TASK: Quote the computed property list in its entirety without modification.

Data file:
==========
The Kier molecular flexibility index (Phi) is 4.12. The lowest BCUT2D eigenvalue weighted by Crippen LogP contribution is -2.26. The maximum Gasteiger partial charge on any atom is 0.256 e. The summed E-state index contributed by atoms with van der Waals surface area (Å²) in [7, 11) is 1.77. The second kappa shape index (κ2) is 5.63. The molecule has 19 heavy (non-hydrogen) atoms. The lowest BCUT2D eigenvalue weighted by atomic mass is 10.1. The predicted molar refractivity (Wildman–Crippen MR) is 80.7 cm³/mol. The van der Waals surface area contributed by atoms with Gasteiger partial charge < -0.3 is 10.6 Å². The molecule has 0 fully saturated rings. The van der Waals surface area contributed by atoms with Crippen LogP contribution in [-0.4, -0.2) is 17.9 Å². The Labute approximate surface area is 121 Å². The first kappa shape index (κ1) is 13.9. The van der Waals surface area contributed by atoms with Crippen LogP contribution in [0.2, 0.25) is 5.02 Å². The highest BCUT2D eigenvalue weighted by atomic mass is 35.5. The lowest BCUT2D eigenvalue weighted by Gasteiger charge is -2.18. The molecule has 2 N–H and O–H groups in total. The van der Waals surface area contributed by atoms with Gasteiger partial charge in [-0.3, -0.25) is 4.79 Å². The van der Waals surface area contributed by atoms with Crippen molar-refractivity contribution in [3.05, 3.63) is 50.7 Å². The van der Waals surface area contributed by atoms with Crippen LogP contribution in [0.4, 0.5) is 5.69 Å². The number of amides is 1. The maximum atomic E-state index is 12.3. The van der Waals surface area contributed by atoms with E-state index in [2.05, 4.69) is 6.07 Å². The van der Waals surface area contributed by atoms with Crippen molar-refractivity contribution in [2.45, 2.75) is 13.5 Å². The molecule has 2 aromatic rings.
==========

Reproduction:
The Kier molecular flexibility index (Phi) is 4.12. The lowest BCUT2D eigenvalue weighted by Crippen LogP contribution is -2.26. The maximum Gasteiger partial charge on any atom is 0.256 e. The summed E-state index contributed by atoms with van der Waals surface area (Å²) in [7, 11) is 1.77. The second kappa shape index (κ2) is 5.63. The molecule has 19 heavy (non-hydrogen) atoms. The lowest BCUT2D eigenvalue weighted by atomic mass is 10.1. The predicted molar refractivity (Wildman–Crippen MR) is 80.7 cm³/mol. The van der Waals surface area contributed by atoms with Gasteiger partial charge < -0.3 is 10.6 Å². The molecule has 0 fully saturated rings. The van der Waals surface area contributed by atoms with Crippen LogP contribution in [-0.4, -0.2) is 17.9 Å². The Labute approximate surface area is 121 Å². The first kappa shape index (κ1) is 13.9. The van der Waals surface area contributed by atoms with Crippen LogP contribution in [0.2, 0.25) is 5.02 Å². The highest BCUT2D eigenvalue weighted by atomic mass is 35.5. The lowest BCUT2D eigenvalue weighted by Gasteiger charge is -2.18. The molecule has 2 N–H and O–H groups in total. The van der Waals surface area contributed by atoms with Gasteiger partial charge in [-0.3, -0.25) is 4.79 Å². The van der Waals surface area contributed by atoms with Crippen molar-refractivity contribution in [3.05, 3.63) is 50.7 Å². The van der Waals surface area contributed by atoms with Crippen LogP contribution in [0.4, 0.5) is 5.69 Å². The number of amides is 1. The maximum atomic E-state index is 12.3. The van der Waals surface area contributed by atoms with E-state index in [2.05, 4.69) is 6.07 Å². The van der Waals surface area contributed by atoms with Crippen molar-refractivity contribution in [2.45, 2.75) is 13.5 Å². The molecule has 2 aromatic rings.